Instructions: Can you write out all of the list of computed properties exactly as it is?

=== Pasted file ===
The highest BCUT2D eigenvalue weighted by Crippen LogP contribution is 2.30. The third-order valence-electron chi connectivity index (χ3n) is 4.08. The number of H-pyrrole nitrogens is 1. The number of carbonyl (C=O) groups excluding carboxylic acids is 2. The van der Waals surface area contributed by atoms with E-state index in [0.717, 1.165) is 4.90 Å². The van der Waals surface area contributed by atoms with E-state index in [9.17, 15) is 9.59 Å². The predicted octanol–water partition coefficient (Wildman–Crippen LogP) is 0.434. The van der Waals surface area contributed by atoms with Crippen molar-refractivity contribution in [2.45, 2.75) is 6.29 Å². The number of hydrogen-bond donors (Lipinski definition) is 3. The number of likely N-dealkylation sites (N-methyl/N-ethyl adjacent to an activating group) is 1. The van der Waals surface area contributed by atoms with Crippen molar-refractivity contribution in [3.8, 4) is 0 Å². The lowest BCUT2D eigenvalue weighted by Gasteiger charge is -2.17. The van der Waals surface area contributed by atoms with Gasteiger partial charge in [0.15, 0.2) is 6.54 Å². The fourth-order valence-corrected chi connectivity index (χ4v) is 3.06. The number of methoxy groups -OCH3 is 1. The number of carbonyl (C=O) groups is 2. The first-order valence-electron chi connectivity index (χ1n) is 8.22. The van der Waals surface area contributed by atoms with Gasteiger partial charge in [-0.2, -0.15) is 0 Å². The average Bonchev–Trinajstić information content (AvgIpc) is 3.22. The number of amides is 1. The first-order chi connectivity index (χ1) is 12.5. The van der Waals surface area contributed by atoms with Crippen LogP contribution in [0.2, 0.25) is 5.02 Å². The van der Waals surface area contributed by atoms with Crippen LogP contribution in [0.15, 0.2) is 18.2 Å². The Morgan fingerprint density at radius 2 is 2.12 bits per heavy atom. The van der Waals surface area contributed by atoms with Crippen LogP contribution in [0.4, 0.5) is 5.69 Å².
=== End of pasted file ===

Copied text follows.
The highest BCUT2D eigenvalue weighted by Crippen LogP contribution is 2.30. The third-order valence-electron chi connectivity index (χ3n) is 4.08. The number of H-pyrrole nitrogens is 1. The number of carbonyl (C=O) groups excluding carboxylic acids is 2. The van der Waals surface area contributed by atoms with E-state index in [0.717, 1.165) is 4.90 Å². The van der Waals surface area contributed by atoms with E-state index in [9.17, 15) is 9.59 Å². The predicted octanol–water partition coefficient (Wildman–Crippen LogP) is 0.434. The van der Waals surface area contributed by atoms with Crippen molar-refractivity contribution in [2.45, 2.75) is 6.29 Å². The number of hydrogen-bond donors (Lipinski definition) is 3. The number of likely N-dealkylation sites (N-methyl/N-ethyl adjacent to an activating group) is 1. The van der Waals surface area contributed by atoms with Crippen molar-refractivity contribution in [3.8, 4) is 0 Å². The lowest BCUT2D eigenvalue weighted by Gasteiger charge is -2.17. The van der Waals surface area contributed by atoms with Gasteiger partial charge in [0.15, 0.2) is 6.54 Å². The fourth-order valence-corrected chi connectivity index (χ4v) is 3.06. The number of methoxy groups -OCH3 is 1. The number of carbonyl (C=O) groups is 2. The first-order valence-electron chi connectivity index (χ1n) is 8.22. The van der Waals surface area contributed by atoms with Gasteiger partial charge in [-0.2, -0.15) is 0 Å². The average Bonchev–Trinajstić information content (AvgIpc) is 3.22. The number of amides is 1. The first-order chi connectivity index (χ1) is 12.5. The van der Waals surface area contributed by atoms with Crippen LogP contribution in [0.2, 0.25) is 5.02 Å². The van der Waals surface area contributed by atoms with Crippen LogP contribution in [0.15, 0.2) is 18.2 Å². The Morgan fingerprint density at radius 2 is 2.12 bits per heavy atom. The van der Waals surface area contributed by atoms with Crippen LogP contribution in [0.4, 0.5) is 5.69 Å².